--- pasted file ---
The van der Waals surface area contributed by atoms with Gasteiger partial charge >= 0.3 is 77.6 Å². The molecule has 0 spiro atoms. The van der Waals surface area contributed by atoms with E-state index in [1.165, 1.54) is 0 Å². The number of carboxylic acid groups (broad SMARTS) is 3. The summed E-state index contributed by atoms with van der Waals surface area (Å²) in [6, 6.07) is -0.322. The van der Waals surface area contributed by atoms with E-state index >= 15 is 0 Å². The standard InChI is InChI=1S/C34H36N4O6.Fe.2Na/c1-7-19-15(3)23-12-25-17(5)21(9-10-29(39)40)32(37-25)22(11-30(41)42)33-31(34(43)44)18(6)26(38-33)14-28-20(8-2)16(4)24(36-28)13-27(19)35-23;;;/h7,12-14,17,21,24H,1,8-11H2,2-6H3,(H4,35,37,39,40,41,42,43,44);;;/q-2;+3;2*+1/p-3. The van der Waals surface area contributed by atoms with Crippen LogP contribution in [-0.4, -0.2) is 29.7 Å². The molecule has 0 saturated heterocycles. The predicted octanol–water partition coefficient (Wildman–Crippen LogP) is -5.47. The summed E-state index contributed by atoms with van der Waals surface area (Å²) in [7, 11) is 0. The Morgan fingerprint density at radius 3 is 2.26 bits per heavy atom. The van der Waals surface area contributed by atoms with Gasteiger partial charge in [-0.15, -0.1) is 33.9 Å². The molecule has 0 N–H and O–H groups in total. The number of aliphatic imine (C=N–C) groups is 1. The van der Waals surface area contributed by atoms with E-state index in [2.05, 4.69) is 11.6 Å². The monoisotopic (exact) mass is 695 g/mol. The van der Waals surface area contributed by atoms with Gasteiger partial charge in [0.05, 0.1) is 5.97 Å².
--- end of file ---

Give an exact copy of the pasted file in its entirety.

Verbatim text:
The van der Waals surface area contributed by atoms with Gasteiger partial charge >= 0.3 is 77.6 Å². The molecule has 0 spiro atoms. The van der Waals surface area contributed by atoms with E-state index in [1.165, 1.54) is 0 Å². The number of carboxylic acid groups (broad SMARTS) is 3. The summed E-state index contributed by atoms with van der Waals surface area (Å²) in [6, 6.07) is -0.322. The van der Waals surface area contributed by atoms with E-state index >= 15 is 0 Å². The standard InChI is InChI=1S/C34H36N4O6.Fe.2Na/c1-7-19-15(3)23-12-25-17(5)21(9-10-29(39)40)32(37-25)22(11-30(41)42)33-31(34(43)44)18(6)26(38-33)14-28-20(8-2)16(4)24(36-28)13-27(19)35-23;;;/h7,12-14,17,21,24H,1,8-11H2,2-6H3,(H4,35,37,39,40,41,42,43,44);;;/q-2;+3;2*+1/p-3. The van der Waals surface area contributed by atoms with Crippen LogP contribution in [-0.4, -0.2) is 29.7 Å². The molecule has 0 saturated heterocycles. The predicted octanol–water partition coefficient (Wildman–Crippen LogP) is -5.47. The summed E-state index contributed by atoms with van der Waals surface area (Å²) in [7, 11) is 0. The Morgan fingerprint density at radius 3 is 2.26 bits per heavy atom. The van der Waals surface area contributed by atoms with Gasteiger partial charge in [-0.15, -0.1) is 33.9 Å². The molecule has 0 N–H and O–H groups in total. The number of aliphatic imine (C=N–C) groups is 1. The van der Waals surface area contributed by atoms with E-state index in [2.05, 4.69) is 11.6 Å². The monoisotopic (exact) mass is 695 g/mol. The van der Waals surface area contributed by atoms with Gasteiger partial charge in [0.05, 0.1) is 5.97 Å².